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Why Sun Basket is Funded While Blue Apron is Flailing
By: Fast Company
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Blue Apron’s dwindling stock value, Plated’s acquisition by Albertson’s, and reports detailing a seemingly industrywide difficulty with retaining customers has opened up questions about the sustainability of the meal-kit industry. Despite all that, Sun Basket, a health-focused meal-kit company, just raised $58 million led by August Capital.

The investment follows a $9.2 million infusion led by Unilever in May. The consumer package goods company has also been using Sun Basket’s food prep packages as a channel for sending out samples of its products to relevant consumers.

So what has companies and investors putting their money into Sun Basket against all the evidence? The company claims it has three times the customer retention of its competitors. Based on analytics from a Morningstar report earlier this year, the average retention for companies like Hello Fresh, Blue Apron, and Plated after 12 months sits around 8%-18%. (Disclosure: Morningstar founder Joe Mansueto owns Fast Company.) That means Sun Basket is claiming a 24% retention rate at minimum. It also claims a $275 million annual run-rate.

The company differentiates itself by offering recipes designed for a range of diets. Rather than just making dinner preparation easier, as more generic meal-kits purport to do, Sun Basket is riding the “clean eating” wave by helping people achieve their nutritional goals and source meals that meet their dietary restrictions.

It is, put simply, a higher-value proposition than just making dinner easier. It’s gone beyond paleo, dairy-free, and gluten-free, and soy-free meals to include vegan, Mediterranean, and pescatarian options. Through its focus on healthy eating, the company sees its platform as a place where, eventually, companies can begin to sell other kinds of products—a sort of extension of Unilever slipping samples into packaging. Essentially it wants to become a marketplace for all the things a healthy eater might find appealing.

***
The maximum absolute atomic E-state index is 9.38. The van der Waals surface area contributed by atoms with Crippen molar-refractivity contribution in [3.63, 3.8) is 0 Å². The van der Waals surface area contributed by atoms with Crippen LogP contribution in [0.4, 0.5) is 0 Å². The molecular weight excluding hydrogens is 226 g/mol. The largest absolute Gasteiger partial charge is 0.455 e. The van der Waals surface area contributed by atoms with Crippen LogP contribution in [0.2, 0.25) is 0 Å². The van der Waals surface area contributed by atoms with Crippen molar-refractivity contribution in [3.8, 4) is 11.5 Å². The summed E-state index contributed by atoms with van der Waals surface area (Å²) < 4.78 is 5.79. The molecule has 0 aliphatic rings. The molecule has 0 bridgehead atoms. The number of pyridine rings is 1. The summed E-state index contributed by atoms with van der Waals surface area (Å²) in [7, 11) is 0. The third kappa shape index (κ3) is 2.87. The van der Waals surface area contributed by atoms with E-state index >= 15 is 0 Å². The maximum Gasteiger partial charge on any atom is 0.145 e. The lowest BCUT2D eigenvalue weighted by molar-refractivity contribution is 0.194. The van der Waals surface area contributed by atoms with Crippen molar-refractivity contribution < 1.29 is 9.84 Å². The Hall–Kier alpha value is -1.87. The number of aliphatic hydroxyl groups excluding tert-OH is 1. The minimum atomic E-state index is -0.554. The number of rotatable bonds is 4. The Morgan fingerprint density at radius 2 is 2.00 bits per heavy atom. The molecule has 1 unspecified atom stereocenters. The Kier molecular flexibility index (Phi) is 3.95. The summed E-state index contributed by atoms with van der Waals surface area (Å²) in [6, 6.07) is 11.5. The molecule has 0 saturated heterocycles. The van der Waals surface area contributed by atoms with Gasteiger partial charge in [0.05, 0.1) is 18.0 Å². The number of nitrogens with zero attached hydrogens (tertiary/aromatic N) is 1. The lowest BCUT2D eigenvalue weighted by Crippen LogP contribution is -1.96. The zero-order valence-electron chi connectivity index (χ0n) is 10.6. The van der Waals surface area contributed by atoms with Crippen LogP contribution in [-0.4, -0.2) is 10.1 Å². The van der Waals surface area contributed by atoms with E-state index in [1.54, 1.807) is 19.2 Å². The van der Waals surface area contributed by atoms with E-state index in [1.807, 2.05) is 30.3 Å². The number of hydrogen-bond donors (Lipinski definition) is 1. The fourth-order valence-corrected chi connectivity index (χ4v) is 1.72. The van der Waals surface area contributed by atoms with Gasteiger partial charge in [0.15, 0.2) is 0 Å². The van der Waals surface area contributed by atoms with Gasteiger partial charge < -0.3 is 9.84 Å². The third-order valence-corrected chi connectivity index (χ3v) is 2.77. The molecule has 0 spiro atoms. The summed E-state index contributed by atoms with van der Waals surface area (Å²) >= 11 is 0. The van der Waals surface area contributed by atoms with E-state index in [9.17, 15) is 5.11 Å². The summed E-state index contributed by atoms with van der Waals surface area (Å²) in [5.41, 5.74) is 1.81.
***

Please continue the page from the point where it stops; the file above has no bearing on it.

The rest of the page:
Meal kits initially captivated investors with their promise to upend the grocery industry. No longer would people drive to the grocery store and shop for random individual items. Instead, consumers would shop for whole meals and have them delivered straight to their door (and for less money!). But it turns out that meal kits in and of themselves cannot wholesale replace grocery; they’re too limited. However, they are an innovation that consumers want and thus have become an acquisition target for grocers and other looking to stay connected.


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About the Author
This article was published on Fast Company. A link to the original piece appears after the post. www.fastcompany.com
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